Charlotte Church says she was "sickened and disgusted" by what she discovered during her legal action against News International over phone hacking.
Ms Church and her parents have agreed damages and costs of £600,000 with News Group Newspapers - publishers of the defunct News of the World.
The High Court heard the singer's phone was hacked when she was 16 years old.
The court agreed that 33 articles in the paper had been due to her family's voicemails being hacked.
The settlement includes £300,000 in legal costs and a public apology.
Speaking outside the Royal Courts of Justice in London, Ms Church said it was an "important day" for her and her family.
"I brought this legal claim with my parents, as many others have done, because we wanted to find out the truth about what this newspaper group had done in the pursuit of stories about our family.
"What I have discovered as the litigation has gone on has sickened and disgusted me.
"Nothing was deemed off limits by those who pursued me and my family, just to make money for a multinational news corporation."
'Not truly sorry'
Ms Church said she had discovered that, despite an apology the paper "was prepared to go to any lengths to prevent me exposing their behaviour".
"It seems they have learned nothing, and I would have learned nothing more from an actual trial since it was clear that no-one from News International was prepared to take the stand to explain their actions," she said.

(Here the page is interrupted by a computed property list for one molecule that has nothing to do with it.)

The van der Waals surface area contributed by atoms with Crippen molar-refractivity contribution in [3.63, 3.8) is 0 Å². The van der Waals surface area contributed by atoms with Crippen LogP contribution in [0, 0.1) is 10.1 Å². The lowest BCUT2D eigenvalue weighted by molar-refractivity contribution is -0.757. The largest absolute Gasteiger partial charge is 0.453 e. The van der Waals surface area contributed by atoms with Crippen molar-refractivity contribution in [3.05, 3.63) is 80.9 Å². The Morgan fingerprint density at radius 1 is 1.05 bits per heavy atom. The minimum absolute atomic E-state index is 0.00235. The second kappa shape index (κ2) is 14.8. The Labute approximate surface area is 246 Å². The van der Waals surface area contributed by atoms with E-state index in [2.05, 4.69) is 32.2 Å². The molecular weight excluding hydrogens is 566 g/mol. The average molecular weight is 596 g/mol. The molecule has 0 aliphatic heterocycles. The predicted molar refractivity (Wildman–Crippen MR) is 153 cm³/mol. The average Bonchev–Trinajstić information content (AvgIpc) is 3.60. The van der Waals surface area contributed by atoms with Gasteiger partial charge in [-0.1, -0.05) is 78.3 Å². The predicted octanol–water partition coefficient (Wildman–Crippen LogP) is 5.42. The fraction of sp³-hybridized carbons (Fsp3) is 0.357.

"In my opinion, they are not truly sorry, only sorry they got caught."
She added that "money could never mend the damage that was done," and she would use her portion of the settlement to protect her children from further invasions of privacy.
The court heard Ms Church's phone was hacked in 2002 and journalists also placed her under surveillance and gained access to her medical records.
The court heard her mother, Maria, was at "her lowest ebb" and was "coerced" into an interview with the paper's journalists about how she had self-harmed and attempted suicide after reporters gained information from hacked voicemails about her medical history.
The 26-year-old singer said she was planning to focus on helping the criminal investigation and Lord Justice Leveson's inquiry into media ethics.